A typical scene from Musashino fujin (1951)
Although his other 1951 picture Oyû-sama is famed for its relatively frank portrayal of sexuality and perverse desires (untouched and unspoken subjects at the time), Mizoguchi's underrated melodrama Musashino fujin actually deals with bigger, more controversial issues such as incest, adultery and suicide... albeit in a sweepingly soft blow that features characteristically ripe dialogue and theatrical performances from Masayuki Mori and Akihiko Katayama, who paint their säkē-swelling womanizers with such broadly antagonistic strokes that it's sometimes hard to understand how Michiko (Kinuyo Tanaka) is torn between two such loose cannons. Although it can also be read as a propaganda piece (which Japan was producing at this point) about loyalty and obedience, it's probably best seen as a straightforward drama, because in that sense it has some highlights - and we can sidestep the questionable moral ethics presented by the finale which I would need to know A) more about Mizoguchi's oeuvre, and B) more about Japanese cultural history to fairly assess in a context that would be fair to the film. That said the ending is almost laughable in its extremes and I find it peculiar form for a feminist filmmaker whose previous and subsequent features presented such strong female characters with solid ideals and rounded character arcs.
The film opens at the end of war with Tokyo (an expanding and sprawling utopia) being bombed, and Akiyama (Mori) and Michiko walking down a long country path, away from the (beautifully shot) smoking rubble in the distance, towards Musashino - a stunningly pastoral area surrounded by grass and trees. Akiyama is a teacher prone to infidelity and Michiko is his long suffering wife, who stands by him to honour her position in society and keep her fathers promise of keeping the family together and creating a new generation. After a few years Michiko's younger cousin Tsutomu (Katayama) returns from war, most of which he spent in a POW camp, and starts to stir trouble with Akiyama, who has fallen in love with his neighbor Tomiko (Yukiko Todoroki), wife of Ono (Sô Yamamura). Tsutomu and Michiko fall in love, but betray their desire to keep face in their small gossipy community. Even when Akiyama runs away with Tomiko, Michiko suffers in solace, before she eventually learns of a way to procure happiness for Tsutomu and deny her husband unlawful access to her fathers land...
The story is contrived and needs a controlling hand to keep the emotions on an even kilter, and although he seems more impassioned by this material than Oyû-sama, Mizoguchi still isn't on his most commanding form in regards to the direction. Many of his long-takes are actually cut short with unsatisfying edits that seem too safe in terms of composition, and the film lacks a definite rhythm. That said it does boast great momentum; the pace of this 84 minute film is faster than most pictures of the period I can recall. There are very few tracking shots and the tableaus that do exist are rather bland in comparison with, say, The Life Of Oharu (1952). But there are still plenty of aspects to admire in the film, namely the way in which Mizoguchi shoots and juxtaposes the country and city lifestyles. The way he shoots nature and the forest is incredibly absorbing - dense and vast, the images have such depth and are beautifully photographed. The angles he chooses capture a light through the trees that is at clear odds with the darkness of city life, often shot in cloud or at night from high-rise buildings that are only lit by the neon-signs that are slowly re-building the city. The films most honest moment comes in its surprisingly depressing denouement (the reading of a letter; not the tacky suicide). In voiceover Michiko informs Tsutomu "Your beloved, beautiful Musashino only exists in your dreams. It is a sentimental idea." She goes on to tell him that the land he always dreamed of - of schools and opportunity - is fast becoming city life, which is observed in a perhaps overly promotional but still stunningly evocative overhead shot of Tokyo. It's a rising economic and technological landscape that holds the reality of a Tsutomu's nostalgic Musashino.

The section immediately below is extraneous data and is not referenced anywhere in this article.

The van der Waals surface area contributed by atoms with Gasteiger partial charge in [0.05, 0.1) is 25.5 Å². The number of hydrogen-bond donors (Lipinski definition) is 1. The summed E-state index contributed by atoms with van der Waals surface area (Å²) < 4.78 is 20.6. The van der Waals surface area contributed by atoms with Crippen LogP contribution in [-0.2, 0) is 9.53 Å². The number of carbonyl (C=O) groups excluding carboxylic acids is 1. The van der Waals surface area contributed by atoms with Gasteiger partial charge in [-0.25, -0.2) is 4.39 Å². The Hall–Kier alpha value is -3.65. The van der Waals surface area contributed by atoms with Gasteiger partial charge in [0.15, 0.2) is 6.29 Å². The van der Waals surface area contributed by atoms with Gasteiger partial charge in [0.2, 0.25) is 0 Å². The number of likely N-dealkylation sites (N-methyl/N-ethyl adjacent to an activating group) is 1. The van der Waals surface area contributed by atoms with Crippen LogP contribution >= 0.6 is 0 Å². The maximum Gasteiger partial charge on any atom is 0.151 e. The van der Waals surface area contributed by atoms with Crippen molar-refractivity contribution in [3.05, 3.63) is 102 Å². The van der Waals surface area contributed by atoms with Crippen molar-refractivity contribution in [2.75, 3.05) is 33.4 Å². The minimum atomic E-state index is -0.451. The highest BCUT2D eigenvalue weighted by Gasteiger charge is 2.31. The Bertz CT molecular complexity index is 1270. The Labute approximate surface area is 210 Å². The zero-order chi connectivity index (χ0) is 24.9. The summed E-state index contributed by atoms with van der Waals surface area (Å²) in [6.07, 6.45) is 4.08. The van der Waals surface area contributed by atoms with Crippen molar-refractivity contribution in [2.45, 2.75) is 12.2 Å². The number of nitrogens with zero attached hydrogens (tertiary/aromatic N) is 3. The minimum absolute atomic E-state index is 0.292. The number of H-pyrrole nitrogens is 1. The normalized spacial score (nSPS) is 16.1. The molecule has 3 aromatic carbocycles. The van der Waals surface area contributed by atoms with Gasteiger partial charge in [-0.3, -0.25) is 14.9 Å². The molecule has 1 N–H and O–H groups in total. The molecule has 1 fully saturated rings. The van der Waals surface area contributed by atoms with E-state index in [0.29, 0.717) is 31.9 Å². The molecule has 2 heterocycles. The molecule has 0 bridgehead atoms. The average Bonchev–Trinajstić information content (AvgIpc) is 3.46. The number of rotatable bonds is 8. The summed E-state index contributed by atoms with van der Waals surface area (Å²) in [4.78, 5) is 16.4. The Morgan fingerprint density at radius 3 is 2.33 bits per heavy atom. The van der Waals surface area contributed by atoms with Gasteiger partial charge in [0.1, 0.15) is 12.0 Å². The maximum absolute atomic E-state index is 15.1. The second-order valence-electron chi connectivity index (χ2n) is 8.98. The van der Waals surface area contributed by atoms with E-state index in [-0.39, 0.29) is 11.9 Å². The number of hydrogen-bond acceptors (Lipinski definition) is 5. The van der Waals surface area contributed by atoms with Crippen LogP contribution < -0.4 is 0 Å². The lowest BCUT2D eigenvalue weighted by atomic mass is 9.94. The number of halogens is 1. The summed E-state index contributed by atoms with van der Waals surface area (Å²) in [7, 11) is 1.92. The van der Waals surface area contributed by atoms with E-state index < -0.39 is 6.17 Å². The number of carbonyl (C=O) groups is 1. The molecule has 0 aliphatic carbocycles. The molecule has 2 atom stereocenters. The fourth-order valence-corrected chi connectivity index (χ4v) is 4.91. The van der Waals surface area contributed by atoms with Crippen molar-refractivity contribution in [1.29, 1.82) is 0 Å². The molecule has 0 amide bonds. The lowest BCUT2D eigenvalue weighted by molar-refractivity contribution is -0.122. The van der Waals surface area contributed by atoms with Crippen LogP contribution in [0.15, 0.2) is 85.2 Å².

The central performance by Tanaka is extremely assured here, with subtler shades and a more natural self-reflection than displayed in Oyû-sama. Although the dialogue is still beneath her talents ("I must go on living a loneliness worse than death") and rather undersells the nobility her character could have had, she stands out in a film with many more positive aspects than it is currently attributed. For example, although I have previously noted on Mizoguchi's direction in a negative sense it is still understandingly observational and more in-tune with the artistry of the piece, which is perhaps fitting for such exaggerated material. The film has a lovely overall aesthetic and is one of his most pleasing works on a visual level. Also the score - a more nuanced and shaded work than expected - is perfectly edited into the film, only appearing at vital moments and never manipulating. It's by no means a perfect work, but it's an enjoyable one when watched on the level of pure drama. Accept the silliness, the histrionics and questionable ethics (which, I grant you, is a lot) and you'll find a much more satisfying work than Mizoguchi's current critics would have you believe.